Echoed by Bob Ransford, Urban Development Specialist, and several others including Brent Toderian, former chief planner for Vancouver, and Michael Mortensen, of Liveable City Planning.
“It’s nonsensical to finance urban infrastructure for growing cities with targeted taxes on new homeowners who finance these costs with residential mortgages when governments can borrow more economically. Federal & provincial reform is URGENTLY needed.”
“Thus, my general position on development charge increases needed for infrastructure that growth is dependent on, in the context of brutal new financial conditions added to already challenging contexts, is to exempt downtowns and strategic urbanizing areas from such increases!”
“Metro is pushing home ownership further out of reach – adding new infrastructure to new home mortgages rather than financing it more broadly at lower government rates.”
There would also be room to question as to how much of the increase in the Metro charges will be going to address the costs associated with the stalled North Vancouver water treatment plant where the contract was collapsed, and the costs ballooned from $700 mil to $1 billion.
It is highly unlikely that the development finance model will change any time soon as the municipalities find it far to accessible and easy to extract the required funds from the new home development sector, but as noted, we are at a tipping point with enormous pressure to increase supply and mitigate costs.
It remains a fact that 95% of housing is built by the private sector and when this sector can no longer move forward due to a lack of financial viability there will be no DCCs, other charges, fees, or taxes available to support any infrastructure or growth or even the existing fiscal positions of the municipalities. It is imperative that we continue to advocate for change, and it will be interesting to see how the feds and the province respond.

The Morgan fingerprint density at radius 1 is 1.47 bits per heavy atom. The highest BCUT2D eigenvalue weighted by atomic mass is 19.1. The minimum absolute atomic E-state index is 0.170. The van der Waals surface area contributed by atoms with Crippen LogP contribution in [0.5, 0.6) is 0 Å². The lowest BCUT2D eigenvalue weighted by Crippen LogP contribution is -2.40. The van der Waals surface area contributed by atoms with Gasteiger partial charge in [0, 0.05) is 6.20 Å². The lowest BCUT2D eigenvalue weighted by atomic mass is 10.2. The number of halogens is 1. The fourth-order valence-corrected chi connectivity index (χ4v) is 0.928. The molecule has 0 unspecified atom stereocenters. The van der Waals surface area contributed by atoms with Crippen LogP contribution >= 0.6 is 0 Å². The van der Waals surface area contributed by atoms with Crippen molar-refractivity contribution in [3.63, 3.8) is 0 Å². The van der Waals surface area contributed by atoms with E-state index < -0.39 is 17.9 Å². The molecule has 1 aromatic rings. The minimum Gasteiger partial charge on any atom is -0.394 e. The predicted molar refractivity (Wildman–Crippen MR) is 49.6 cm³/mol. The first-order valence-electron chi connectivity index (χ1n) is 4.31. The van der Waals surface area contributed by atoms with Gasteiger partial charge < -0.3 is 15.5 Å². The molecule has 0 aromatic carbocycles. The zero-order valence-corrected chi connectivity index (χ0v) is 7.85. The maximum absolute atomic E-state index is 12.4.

HAVAN continues to work with CHBA BC and CHBA to advocate for all levels of government to work together to address the challenges of the housing industry including zoning restrictions, density limits, and NIMBYism.
Looking to stay up-to-date on Metro Vancouver’s residential housing industry? Sign up for Ron’s weekly Monday Morning Briefing and other HAVAN emails here.
QUICK BITES …
Dan Fumano in the Vancouver Sun provides some insight into the sharp decline in residential land sales over the past five quarters. This decline will obviously compromise delivery of housing because when you don’t feed the front end how can housing be delivered at the back end. This trend is on top of projects being postponed, or collapsed and offered for sale as they no longer pencil out.
From The Conversation, a look four homegrown housing provision solutions working to create new and effective means of delivering housing including the Whistler Housing Authority model that grew out of the need to provide affordable options for the local employees and business operators. WHA is currently delivering over 100 new units.
Will the new rules on short term rentals (Airbnb) introduced by Housing Minister Ravi Kahlon help our hinder rental availability and pricing, and what will be the effect on tourism, film industry, and conventions in a landscape already seriously short of short term rental/ hotel options?